Milford's Barbara Buchanan looks back as new recognition is extended

| 29 Sep 2011 | 09:35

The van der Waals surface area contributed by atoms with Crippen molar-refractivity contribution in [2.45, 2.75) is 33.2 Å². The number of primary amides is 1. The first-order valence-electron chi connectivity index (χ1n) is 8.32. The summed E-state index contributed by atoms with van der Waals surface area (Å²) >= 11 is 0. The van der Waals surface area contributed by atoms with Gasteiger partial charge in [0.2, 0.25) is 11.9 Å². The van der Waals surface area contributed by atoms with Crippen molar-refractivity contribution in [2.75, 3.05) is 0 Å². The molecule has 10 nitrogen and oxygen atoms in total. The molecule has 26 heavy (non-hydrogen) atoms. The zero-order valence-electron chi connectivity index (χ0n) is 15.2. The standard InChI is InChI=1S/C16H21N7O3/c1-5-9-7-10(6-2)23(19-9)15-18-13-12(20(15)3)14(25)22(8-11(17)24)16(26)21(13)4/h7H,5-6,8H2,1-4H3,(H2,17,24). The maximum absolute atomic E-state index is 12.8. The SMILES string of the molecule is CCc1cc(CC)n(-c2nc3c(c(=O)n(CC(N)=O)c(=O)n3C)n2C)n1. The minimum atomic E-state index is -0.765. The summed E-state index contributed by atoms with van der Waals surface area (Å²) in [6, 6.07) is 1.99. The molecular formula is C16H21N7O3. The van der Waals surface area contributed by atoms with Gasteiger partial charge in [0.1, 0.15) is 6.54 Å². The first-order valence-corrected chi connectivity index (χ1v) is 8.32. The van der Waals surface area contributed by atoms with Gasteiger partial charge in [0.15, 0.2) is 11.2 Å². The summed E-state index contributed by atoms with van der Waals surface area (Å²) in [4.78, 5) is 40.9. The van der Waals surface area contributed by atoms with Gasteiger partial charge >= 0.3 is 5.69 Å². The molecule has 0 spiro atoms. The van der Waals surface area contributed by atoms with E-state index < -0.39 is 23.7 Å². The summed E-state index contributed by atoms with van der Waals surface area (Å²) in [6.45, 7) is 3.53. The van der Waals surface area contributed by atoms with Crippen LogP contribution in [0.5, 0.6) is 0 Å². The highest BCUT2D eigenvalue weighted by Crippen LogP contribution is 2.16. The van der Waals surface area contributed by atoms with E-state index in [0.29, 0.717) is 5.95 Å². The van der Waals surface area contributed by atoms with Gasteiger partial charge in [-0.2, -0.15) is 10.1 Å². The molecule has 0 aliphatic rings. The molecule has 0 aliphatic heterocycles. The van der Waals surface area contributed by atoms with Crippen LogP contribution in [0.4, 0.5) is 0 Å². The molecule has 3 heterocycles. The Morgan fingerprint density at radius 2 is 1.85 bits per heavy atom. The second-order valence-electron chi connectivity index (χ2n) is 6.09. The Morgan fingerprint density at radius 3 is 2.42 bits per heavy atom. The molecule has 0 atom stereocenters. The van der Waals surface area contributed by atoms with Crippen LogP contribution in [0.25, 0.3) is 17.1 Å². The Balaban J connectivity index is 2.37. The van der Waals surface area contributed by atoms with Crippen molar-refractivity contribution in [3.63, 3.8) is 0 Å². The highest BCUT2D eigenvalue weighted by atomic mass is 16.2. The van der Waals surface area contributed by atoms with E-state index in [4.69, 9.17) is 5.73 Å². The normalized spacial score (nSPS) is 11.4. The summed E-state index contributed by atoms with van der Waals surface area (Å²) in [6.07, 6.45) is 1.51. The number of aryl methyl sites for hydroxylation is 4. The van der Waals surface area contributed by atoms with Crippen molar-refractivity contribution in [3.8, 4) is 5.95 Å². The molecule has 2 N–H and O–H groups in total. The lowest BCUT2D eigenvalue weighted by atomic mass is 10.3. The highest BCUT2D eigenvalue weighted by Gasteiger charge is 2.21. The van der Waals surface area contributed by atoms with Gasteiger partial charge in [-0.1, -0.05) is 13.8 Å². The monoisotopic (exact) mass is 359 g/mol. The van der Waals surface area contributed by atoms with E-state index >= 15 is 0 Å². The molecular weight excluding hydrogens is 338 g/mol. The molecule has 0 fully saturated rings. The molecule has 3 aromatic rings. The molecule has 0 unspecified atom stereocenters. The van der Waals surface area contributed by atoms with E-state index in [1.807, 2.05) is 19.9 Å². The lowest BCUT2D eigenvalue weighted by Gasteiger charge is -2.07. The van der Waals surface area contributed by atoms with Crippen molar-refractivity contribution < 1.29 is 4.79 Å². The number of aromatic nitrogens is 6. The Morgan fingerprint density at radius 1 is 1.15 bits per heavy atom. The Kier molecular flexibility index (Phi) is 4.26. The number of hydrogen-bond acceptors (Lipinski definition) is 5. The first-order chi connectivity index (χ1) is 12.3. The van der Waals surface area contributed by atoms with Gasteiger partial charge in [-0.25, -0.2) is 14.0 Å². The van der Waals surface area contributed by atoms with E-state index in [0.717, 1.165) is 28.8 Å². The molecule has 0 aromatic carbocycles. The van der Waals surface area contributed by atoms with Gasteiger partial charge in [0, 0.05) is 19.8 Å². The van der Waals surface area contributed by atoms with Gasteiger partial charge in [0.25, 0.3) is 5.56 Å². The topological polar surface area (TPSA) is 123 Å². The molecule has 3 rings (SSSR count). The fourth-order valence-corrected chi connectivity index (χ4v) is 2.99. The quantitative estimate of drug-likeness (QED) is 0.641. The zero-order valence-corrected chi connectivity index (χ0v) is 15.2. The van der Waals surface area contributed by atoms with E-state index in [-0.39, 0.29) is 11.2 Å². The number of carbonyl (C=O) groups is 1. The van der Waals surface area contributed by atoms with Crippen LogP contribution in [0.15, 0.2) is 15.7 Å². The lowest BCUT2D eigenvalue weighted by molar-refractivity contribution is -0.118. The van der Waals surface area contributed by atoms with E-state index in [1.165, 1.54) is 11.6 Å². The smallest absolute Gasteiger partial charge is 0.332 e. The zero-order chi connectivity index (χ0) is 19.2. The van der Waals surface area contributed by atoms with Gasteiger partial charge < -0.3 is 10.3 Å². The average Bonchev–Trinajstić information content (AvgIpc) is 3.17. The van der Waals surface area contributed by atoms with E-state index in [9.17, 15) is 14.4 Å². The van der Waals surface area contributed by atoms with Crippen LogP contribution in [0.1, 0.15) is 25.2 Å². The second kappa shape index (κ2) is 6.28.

MILFORD - “She’s been involved just about everything we do around here,” Lisa Randazzo said of Barbara Buchanan. A lot of people in various places around the world could say that about Barbara Buchanan. Randazzo, vice president of the Bon Secours Foundation, was talking about the reasons that Buchanan will receive the foundation’s second annual Community Commitment Award at a Nov. 4 banquet. Starting as a lobby visitor aide in 1986, Buchanan has since become one of the hospital’s primary fundraisers, chairing the Bon Secours Society Commitee. It’s almost always been like that with Buchanan. “I’ve had a lifelong passion for causes ... Things just seem to come to me,” she said in a recent interview. The “First Lady of Milford,” as Pike County Commissioner Chair Harry Forbes has referred to her, has been an important player in health care, the arts, education and whatever civic roles have come her way over the past 20 years. It didn’t begin there either. A Minneapolis native, she graduated from the University of Minnesota with a Bachelor of Arts in Technology, “but that doesn’t mean anything these days,” she said. Her important effort at college was meeting a linebacker on the football team, Ted Buchanan. Following World War II, they got married in 1946. They lived and traveled in Europe for 17 years, while her husband served in senior management with the Lykes Brothers Steamship Company. She gave birth to two daughters, Patricia, in 1947, and Judith, in 1950. Both were born in Germany. Living in Genoa, she helped found the American Women’s Club, which still exists today and helps support several charitable causes. She loved Europe and admittedly “cried for three months, when Ted moved the family to New Orleans“ in 1963. But she soon was meeting people and getting involved again; as a fundraiser for the New Orleans Symphony Orchestra, working for then Archbishop Phillip Hannan. Today, one of Buchanan’s proudest accomplishments is having raised $1 million for a Home for Incurables in New Orleans. She says she’s never been afraid to ask people for money for any cause. “It’s not for me, and if someone says no, I assume they’re giving elsewhere,” she said. Coming to Ted’s family home in Milford in 1985, she started networking all over again. She’s been a director or fundraiser for groups and institutions including Pike County branches of United Way, and the American Cancer Society; Grey Towers, and the Pike County Historical Society. She was an early supporter of plans for a performing arts center, and most recently, she has devoted her time to fundraising for a new central library in Milford, which she hopes to see completed by 2009. Near the top of her list of accomplishments in Milford is “rescuing the Lincoln flag,” and winning support for its authenticity. “They had it hanging over a shower curtain rod,” she recalled. Rep. Jerry Birmelin secured a $5,000 grant for the flag’s restoration. Buchanan says she doesn’t get involved politically, but “many elected officials are close friends.” With a restored flag, she won over skeptical Lincoln experts, who have since, for the most part, come to agree that it does carry Lincoln’s blood stain from his assassination in 1865. “I’ve raised a lot of money,” and enjoyed doing it all. She says that if she is to be remembered for a philosophy, that would be her strong feelings about “lending whatever talent you have to the community ... It’s a question of giving of one’s self. I don’t expect others to give if I don’t.”